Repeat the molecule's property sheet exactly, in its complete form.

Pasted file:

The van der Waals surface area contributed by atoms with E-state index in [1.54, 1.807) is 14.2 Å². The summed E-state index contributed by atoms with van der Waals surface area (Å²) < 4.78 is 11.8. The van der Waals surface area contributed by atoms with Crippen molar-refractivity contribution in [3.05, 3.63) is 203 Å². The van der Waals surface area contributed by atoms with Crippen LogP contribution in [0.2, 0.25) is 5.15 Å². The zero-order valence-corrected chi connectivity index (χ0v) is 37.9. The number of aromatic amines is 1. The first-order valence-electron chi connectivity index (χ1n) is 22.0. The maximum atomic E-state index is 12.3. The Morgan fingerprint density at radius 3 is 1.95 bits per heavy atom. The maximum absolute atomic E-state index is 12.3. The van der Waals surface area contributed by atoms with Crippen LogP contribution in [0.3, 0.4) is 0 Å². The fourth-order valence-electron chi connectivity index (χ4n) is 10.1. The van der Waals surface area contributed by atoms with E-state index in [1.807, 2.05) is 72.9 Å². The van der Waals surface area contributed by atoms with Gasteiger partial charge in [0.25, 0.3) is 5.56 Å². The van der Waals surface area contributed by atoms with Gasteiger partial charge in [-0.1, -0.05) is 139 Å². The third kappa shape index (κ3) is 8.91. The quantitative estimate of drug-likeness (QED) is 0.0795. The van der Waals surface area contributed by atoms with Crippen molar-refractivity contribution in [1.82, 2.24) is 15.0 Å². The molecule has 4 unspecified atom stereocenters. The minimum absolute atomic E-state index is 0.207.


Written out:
The van der Waals surface area contributed by atoms with E-state index in [1.54, 1.807) is 14.2 Å². The summed E-state index contributed by atoms with van der Waals surface area (Å²) < 4.78 is 11.8. The van der Waals surface area contributed by atoms with Crippen molar-refractivity contribution in [3.05, 3.63) is 203 Å². The van der Waals surface area contributed by atoms with Crippen LogP contribution in [0.2, 0.25) is 5.15 Å². The zero-order valence-corrected chi connectivity index (χ0v) is 37.9. The number of aromatic amines is 1. The first-order valence-electron chi connectivity index (χ1n) is 22.0. The maximum atomic E-state index is 12.3. The Morgan fingerprint density at radius 3 is 1.95 bits per heavy atom. The maximum absolute atomic E-state index is 12.3. The van der Waals surface area contributed by atoms with Crippen LogP contribution in [0.3, 0.4) is 0 Å². The fourth-order valence-electron chi connectivity index (χ4n) is 10.1. The van der Waals surface area contributed by atoms with E-state index in [1.807, 2.05) is 72.9 Å². The van der Waals surface area contributed by atoms with Gasteiger partial charge in [0.25, 0.3) is 5.56 Å². The van der Waals surface area contributed by atoms with Gasteiger partial charge in [-0.1, -0.05) is 139 Å². The third kappa shape index (κ3) is 8.91. The quantitative estimate of drug-likeness (QED) is 0.0795. The van der Waals surface area contributed by atoms with Crippen molar-refractivity contribution in [1.82, 2.24) is 15.0 Å². The molecule has 4 unspecified atom stereocenters. The minimum absolute atomic E-state index is 0.207.